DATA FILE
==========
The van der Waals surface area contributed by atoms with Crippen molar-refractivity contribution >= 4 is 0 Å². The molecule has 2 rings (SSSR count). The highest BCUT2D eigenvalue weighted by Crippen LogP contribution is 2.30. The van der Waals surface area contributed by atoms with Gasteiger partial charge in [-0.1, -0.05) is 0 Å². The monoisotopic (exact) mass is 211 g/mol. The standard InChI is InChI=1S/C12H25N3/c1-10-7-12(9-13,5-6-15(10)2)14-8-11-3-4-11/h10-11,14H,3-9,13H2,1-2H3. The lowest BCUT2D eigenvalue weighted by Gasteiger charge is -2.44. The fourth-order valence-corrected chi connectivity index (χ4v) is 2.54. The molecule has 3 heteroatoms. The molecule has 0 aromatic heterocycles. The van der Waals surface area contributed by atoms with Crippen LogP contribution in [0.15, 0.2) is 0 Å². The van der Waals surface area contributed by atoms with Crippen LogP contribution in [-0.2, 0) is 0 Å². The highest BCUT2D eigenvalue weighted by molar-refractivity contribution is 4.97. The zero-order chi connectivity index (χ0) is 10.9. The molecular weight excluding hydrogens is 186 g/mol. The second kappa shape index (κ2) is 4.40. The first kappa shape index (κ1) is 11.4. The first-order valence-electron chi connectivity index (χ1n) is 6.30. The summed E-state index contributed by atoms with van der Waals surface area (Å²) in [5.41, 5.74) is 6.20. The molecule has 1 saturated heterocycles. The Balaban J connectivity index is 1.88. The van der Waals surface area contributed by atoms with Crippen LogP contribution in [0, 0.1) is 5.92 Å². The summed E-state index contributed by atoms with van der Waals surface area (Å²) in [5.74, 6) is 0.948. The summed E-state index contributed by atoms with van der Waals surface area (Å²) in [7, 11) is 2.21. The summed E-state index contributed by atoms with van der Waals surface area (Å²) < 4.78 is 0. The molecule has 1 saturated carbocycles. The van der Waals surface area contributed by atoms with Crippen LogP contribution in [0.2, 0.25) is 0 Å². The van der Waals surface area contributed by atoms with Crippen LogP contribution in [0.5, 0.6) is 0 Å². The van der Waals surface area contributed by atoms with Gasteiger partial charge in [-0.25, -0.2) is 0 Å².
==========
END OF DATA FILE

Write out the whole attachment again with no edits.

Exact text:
The van der Waals surface area contributed by atoms with Crippen molar-refractivity contribution >= 4 is 0 Å². The molecule has 2 rings (SSSR count). The highest BCUT2D eigenvalue weighted by Crippen LogP contribution is 2.30. The van der Waals surface area contributed by atoms with Gasteiger partial charge in [-0.1, -0.05) is 0 Å². The monoisotopic (exact) mass is 211 g/mol. The standard InChI is InChI=1S/C12H25N3/c1-10-7-12(9-13,5-6-15(10)2)14-8-11-3-4-11/h10-11,14H,3-9,13H2,1-2H3. The lowest BCUT2D eigenvalue weighted by Gasteiger charge is -2.44. The fourth-order valence-corrected chi connectivity index (χ4v) is 2.54. The molecule has 3 heteroatoms. The molecule has 0 aromatic heterocycles. The van der Waals surface area contributed by atoms with Crippen LogP contribution in [0.15, 0.2) is 0 Å². The van der Waals surface area contributed by atoms with Crippen LogP contribution in [-0.2, 0) is 0 Å². The highest BCUT2D eigenvalue weighted by molar-refractivity contribution is 4.97. The zero-order chi connectivity index (χ0) is 10.9. The molecular weight excluding hydrogens is 186 g/mol. The second kappa shape index (κ2) is 4.40. The first kappa shape index (κ1) is 11.4. The first-order valence-electron chi connectivity index (χ1n) is 6.30. The summed E-state index contributed by atoms with van der Waals surface area (Å²) in [5.41, 5.74) is 6.20. The molecule has 1 saturated heterocycles. The Balaban J connectivity index is 1.88. The van der Waals surface area contributed by atoms with Crippen LogP contribution in [0, 0.1) is 5.92 Å². The summed E-state index contributed by atoms with van der Waals surface area (Å²) in [5.74, 6) is 0.948. The summed E-state index contributed by atoms with van der Waals surface area (Å²) in [7, 11) is 2.21. The summed E-state index contributed by atoms with van der Waals surface area (Å²) < 4.78 is 0. The molecule has 1 saturated carbocycles. The van der Waals surface area contributed by atoms with Crippen LogP contribution in [0.2, 0.25) is 0 Å². The van der Waals surface area contributed by atoms with Crippen LogP contribution in [0.5, 0.6) is 0 Å². The van der Waals surface area contributed by atoms with Gasteiger partial charge in [-0.25, -0.2) is 0 Å².